66 Kids Dead in Africa, WHO Flags India Made Cough Syrups
GENEVA, (IANS) – The World Health Organization on October 6 issued an alert for four “contaminated” India-made medicines, used in the Gambia and found to contain chemicals that are toxic and potentially fatal, after 66 child deaths.
“WHO has today issued a medical product alert for four contaminated medicines identified in #Gambia that have been potentially linked with acute kidney injuries and 66 deaths among children. The loss of these young lives is beyond heartbreaking for their families,” the WHO said in a series of tweets.
“The four medicines are cough and cold syrups produced by Maiden Pharmaceuticals Limited, in India. WHO is conducting further investigation with the company and regulatory authorities in India,” it said.
Noting that the manufacturer based in Haryana has not provided guarantees to WHO on the safety and quality of these products, the alert said that laboratory analysis of samples of each of the four products confirms that they contain unacceptable amounts of diethylene glycol and ethylene glycol, both “toxic to humans when consumed and can prove fatal”.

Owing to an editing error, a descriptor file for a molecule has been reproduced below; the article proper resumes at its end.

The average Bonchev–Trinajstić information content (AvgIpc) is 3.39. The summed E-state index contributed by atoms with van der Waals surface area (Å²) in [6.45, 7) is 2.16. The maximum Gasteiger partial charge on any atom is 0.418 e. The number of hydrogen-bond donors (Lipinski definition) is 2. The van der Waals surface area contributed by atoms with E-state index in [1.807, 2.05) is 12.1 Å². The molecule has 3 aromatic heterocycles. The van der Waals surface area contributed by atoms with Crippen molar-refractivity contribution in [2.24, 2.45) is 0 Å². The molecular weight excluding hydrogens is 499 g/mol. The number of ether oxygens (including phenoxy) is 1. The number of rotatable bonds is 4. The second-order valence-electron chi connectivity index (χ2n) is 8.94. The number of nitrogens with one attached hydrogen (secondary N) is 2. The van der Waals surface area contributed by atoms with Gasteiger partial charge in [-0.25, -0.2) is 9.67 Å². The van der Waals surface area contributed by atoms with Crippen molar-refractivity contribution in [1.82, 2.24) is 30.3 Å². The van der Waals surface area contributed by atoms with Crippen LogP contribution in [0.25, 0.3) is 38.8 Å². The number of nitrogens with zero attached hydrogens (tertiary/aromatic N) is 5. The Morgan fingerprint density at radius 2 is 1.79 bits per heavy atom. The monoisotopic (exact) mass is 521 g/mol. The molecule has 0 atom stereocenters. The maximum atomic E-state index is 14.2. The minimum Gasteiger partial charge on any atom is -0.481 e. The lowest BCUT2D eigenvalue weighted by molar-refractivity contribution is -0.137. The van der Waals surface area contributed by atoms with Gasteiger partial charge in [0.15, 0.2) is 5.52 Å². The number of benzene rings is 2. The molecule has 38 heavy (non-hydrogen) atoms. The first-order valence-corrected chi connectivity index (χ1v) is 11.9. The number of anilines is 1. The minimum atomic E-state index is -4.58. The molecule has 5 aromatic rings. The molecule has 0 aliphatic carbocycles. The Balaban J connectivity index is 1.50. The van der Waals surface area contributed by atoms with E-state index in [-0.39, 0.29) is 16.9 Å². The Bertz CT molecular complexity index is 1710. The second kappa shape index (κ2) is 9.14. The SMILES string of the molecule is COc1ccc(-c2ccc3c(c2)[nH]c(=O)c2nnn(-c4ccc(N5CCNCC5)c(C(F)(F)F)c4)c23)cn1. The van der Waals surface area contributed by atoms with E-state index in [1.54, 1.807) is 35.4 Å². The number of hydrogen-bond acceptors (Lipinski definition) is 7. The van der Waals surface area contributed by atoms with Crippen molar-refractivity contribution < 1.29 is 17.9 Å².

“The substandard products referenced in this alert are unsafe and their use, especially in children, may result in serious injury or death,” it said, adding that the toxic effects can include abdominal pain, vomiting, diarrhea, inability to pass urine, headache, altered mental state, and acute kidney injury which may lead to death.
All batches of these products should be considered unsafe until they can be analyzed by the relevant national regulatory authorities, the WHO said.
While these four products have been identified in The Gambia, it apprehended that they may have been distributed, through informal markets, to other countries or regions, and it “is important to detect and remove these substandard products from circulation to prevent harm to patients”.